How to test your myBalsamiq prototypes with Loop11
The following is a guest blog post by Toby Biddle of Loop11. Enjoy!
Usability testing for a website in the early stages of development, before design and functionality has been implemented, is widely accepted as the most appropriate stage for evaluating a new website design. Testing at this stage provides a cost effective option by reducing the risk of having to make significant changes after programming has begun. Typically testing at this stage is undertaken on wireframes.
Originally the term “wireframe” referred to a quickly rendered 3D model showing the model’s structure used while the model maker was working. They were much faster to work with than the full rendering, and in the field of web design they still are.
Wireframes are constructed instead of designing final pages, in part, because:
- Wireframes are faster.
- Information architecture and design phases can happen in parallel.
- Wireframes force viewers to focus on the content, not the visual design.
Perhaps the most important benefit of wireframes, particularly HTML wireframes, is the way they lend themselves to ongoing user testing. Because of their interactivity, HTML wireframes can very easily be used to conduct early-stage usability testing.
Here’s how you can quickly and easily conduct usability testing with your myBalsamiq prototypes using Loop11. We’ve replicated the Kayak website as wireframes in myBalsamiq and we’ve put together a simple usability project using Loop11.
Firstly, to create a clickable prototype in myBalsamiq simply create your mockups and then link the pages together using the built-in link features. Then, from the project pages, click the up/right arrow icon in the upper right of the page (see image below). This launches the project in prototype mode and lets you navigate through your prototype as a clickable interface.
The prototypes have keys in their URLs to make them shareable, but private. Here's a URL from the Kayak project: https://acme.mybalsamiq.com/projects/kayak/naked/Home?key=dcf6a8799cecef8ea699d6bd76d8483ba5bd8b24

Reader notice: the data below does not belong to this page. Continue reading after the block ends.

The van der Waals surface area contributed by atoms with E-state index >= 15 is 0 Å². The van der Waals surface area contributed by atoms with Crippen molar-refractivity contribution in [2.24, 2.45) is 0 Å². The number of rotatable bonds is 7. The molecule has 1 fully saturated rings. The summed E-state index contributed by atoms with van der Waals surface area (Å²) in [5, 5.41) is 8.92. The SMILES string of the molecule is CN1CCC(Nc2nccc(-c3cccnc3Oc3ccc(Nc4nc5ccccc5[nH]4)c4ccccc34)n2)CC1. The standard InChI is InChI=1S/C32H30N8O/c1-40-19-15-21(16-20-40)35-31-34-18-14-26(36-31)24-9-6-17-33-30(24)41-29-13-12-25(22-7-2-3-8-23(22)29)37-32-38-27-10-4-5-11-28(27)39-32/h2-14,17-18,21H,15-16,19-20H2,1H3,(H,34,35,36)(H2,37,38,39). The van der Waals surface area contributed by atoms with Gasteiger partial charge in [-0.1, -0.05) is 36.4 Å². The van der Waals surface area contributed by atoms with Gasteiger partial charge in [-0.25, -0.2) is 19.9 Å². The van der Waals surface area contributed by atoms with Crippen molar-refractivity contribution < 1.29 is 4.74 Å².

Once you have created your mockups and linked all the pages it’s then just a matter of coming up with some appropriate tasks to tests the wireframes and creating a project in Loop11. Here’s how to do that:
Loop11 has a simple 5-step process for creating a usability project. Step 1 requires you to enter some basic details about your project, including a public title, a working title, language (there are over 40 languages you can run your projects in) and introduction text for your participants.
Step 2 is the crux of a usability project; it’s where you enter the tasks you want your participants to perform and any follow-up questions you might have for them.
To create a task you need a task name, which simply helps you differentiate one task from another later, and the specific task scenario that you want participants to perform.
Importantly, so Loop11 can generate the metrics that help you understand how usable your prototype is you need to enter a URL where you want your participants to commence the task (the start URL) and then a success URL(s) which is the page of your prototype that you want to see your participants navigate to for a specific task. These URLs come directly from your Balsamiq prototype and just need to be copied and pasted in the appropriate fields in Loop11.
The remaining steps in Loop11 are pretty straightforward so we haven’t covered them here.
When preparing your wireframes the level of functionality and interaction you build into them depends on the comprehensiveness of the testing you want to do. Wireframes with minimal functionality (like the Kayak prototype) provide good feedback on site structure, labelling, and overall usability issues while fully clickable and functional wireframes with indicative or actual content are ideal for replicating a natural browsing and all aspects of usability can be tested with fully-functional wireframes.
The final launched project in Loop11, including some additional tasks and questions we didn’t cover can be viewed here. If you conduct the evaluation as a real life participant we’ll generate some useful results and can discuss the analysis of results in a future post.